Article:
Connecting the Molecular Dots of Heart Disease

Aldrin Gomes

Aldrin Gomes, associate professor of neurobiology, physiology and behavior, explores the molecular clues of the proteasome to help medical professionals better manage heart disease. David Slipher/UC Davis

by Greg Watry

The most common genetic heart disease is also a silent one. Hypertrophic cardiomyopathy (HCM) affects one in 500 adults, and with few symptoms, it usually goes unnoticed. According to the American Heart Association, the disease is a common cause of sudden cardiac arrest among young adults.

Associate Professor Aldrin Gomes, Department of Neurobiology, Physiology and Behavior in the College of Biological Sciences at UC Davis, studies the underpinnings of heart disease, focusing on the machinery within heart cells responsible for producing the heartbeat. Along with colleagues in the Gomes Lab, he’s searching for molecular clues that will help medical professionals better manage heart disease.

“Heart disease is still the number one killer around the world,” said Gomes, who holds a joint appointment with the UC Davis Health Department of Physiology and Membrane Biology. “How can we reduce the number of people that die from heart disease? A lot of us have family members with some heart disease.” 

Probing the proteasome

A symphony of biochemical processes maintains proper function within a healthy heart. Gomes focuses on the proteasome, a system responsible for the removal of cellular proteins.

The proteasome works like a miniature paper shredder, breaking down and recycling proteins no longer needed in the cells. When it malfunctions, damaged proteins build up in heart tissue over time.

Proteasome dysfunction is linked to many diseases, including age-related conditions like Parkinson’s and Alzheimer’s disease, but it’s also connected to HCM. Reducing proteasome activity in animals such as pigs causes cardiomyopathy and eventually heart failure.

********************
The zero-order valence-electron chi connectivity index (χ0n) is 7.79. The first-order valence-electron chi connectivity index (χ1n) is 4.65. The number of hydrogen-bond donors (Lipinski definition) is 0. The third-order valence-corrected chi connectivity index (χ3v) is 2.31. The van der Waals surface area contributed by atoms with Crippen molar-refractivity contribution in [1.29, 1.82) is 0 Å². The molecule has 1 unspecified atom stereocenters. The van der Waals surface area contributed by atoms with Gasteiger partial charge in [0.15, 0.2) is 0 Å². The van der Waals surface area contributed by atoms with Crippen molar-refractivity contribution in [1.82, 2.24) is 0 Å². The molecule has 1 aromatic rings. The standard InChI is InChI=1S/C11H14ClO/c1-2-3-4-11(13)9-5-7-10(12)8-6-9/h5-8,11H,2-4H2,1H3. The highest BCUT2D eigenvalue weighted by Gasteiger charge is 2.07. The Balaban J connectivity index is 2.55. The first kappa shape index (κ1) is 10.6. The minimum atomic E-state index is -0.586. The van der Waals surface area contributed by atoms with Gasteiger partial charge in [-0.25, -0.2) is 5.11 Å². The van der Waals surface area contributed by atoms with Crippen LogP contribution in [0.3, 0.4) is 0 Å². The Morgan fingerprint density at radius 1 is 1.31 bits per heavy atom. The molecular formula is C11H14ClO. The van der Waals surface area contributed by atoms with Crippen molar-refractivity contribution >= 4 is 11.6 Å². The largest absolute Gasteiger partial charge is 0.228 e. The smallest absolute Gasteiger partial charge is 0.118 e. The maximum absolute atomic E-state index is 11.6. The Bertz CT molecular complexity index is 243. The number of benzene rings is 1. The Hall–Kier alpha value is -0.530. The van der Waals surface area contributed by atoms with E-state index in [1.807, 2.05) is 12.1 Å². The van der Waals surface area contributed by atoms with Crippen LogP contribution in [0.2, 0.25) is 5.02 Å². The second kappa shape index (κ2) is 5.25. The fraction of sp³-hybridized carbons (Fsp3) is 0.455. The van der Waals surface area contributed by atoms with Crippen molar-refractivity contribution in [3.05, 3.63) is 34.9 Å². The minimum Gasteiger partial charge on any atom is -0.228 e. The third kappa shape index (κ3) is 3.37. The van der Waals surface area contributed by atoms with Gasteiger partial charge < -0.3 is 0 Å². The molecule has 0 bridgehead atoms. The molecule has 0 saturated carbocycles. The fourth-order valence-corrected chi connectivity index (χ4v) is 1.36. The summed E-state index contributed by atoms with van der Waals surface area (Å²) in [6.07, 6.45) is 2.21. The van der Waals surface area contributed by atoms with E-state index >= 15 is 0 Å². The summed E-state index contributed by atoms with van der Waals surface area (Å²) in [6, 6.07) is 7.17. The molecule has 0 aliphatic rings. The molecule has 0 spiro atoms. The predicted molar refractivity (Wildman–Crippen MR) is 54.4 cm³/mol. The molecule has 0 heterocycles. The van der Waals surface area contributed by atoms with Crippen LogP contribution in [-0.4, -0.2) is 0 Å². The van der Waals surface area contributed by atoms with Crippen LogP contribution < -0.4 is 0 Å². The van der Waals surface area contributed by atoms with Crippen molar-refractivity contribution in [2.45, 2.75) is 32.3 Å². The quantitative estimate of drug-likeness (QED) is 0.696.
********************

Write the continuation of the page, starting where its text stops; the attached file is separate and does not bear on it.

Clues in the heartbeat

hypertrophic cardiomyopathy diagram

In the proteasome system dysfunction, damaged proteins build up in heart tissue over time. Reduced proteasome activity causes cardiomyopathy and eventually heart failure. Blausen Medical Communications

To investigate the genetic mutations responsible for HCM, Gomes focuses on troponin, a complex of proteins involved in regulating the heart’s contractions. In research published in Molecular and Cellular Proteomics, Gomes found a correlation between sudden cardiac death in humans and the severity of proteasome dysfunction in mice.

Troponin in HCM patients typically has a high calcium affinity, which prevents full relaxation of the heart muscles after contraction, according to Gomes. When certain mutant troponins associated with HCM are introduced into heart cells, calcium levels are altered differently from normal troponin, causing proteasome dysfunction in both animals and humans.

Gomes has observed this dysfunction occur in mouse models within minutes after the introduction of mutant troponin into to the system.

“We hypothesize that this calcium imbalance is causing multiple signaling pathways, including the ubiquitin-proteasome system, to be affected, which leads to irregular heartbeats and ultimately increased the risk of cardiac arrest,” said Gomes.  More details can be found in the Journal of Physiology.

To provide potential treatments for individuals with active lifestyles, Gomes and his colleagues are working to connect the molecular dots of the HCM puzzle.

“For those who enjoy physical activity, there should be a way for them to exercise like everyone else,” Gomes said.

Gomes and his colleagues are further investigating the proteasome’s role in HCM in hopes of finding a way to mitigate the disease and perhaps even one day prevent it.  

A pinch of vitamin C

Many factors impair proteasome functionality, from environmental toxins to prescribed medications. Non-steroidal anti-inflammatory drugs, or NSAIDs, like ibuprofen or naproxen, are known to increase the risk of heart disease. But why?

As reported in the Journal of Molecular and Cellular Cardiology, Gomes discovered that NSAIDs, much like hypertrophic cardiomyopathy, hinder the proteasome’s ability to degrade harmful proteins within heart cells.

Currently, Gomes and colleagues are exploring the efficacy of vitamin C, an antioxidant, to alleviate NSAID side effects. In a test tube, vitamin C mixed with ibuprofen has inhibited some of the drug’s negative effects on the proteasome.

“The catch is the amount of vitamin C needed is much less than the amount people usually take,” Gomes said. “High amounts of vitamin C in vitro actually causes cell death. Smaller amounts, much smaller amounts, actually cause the cell to be happier and grow faster.”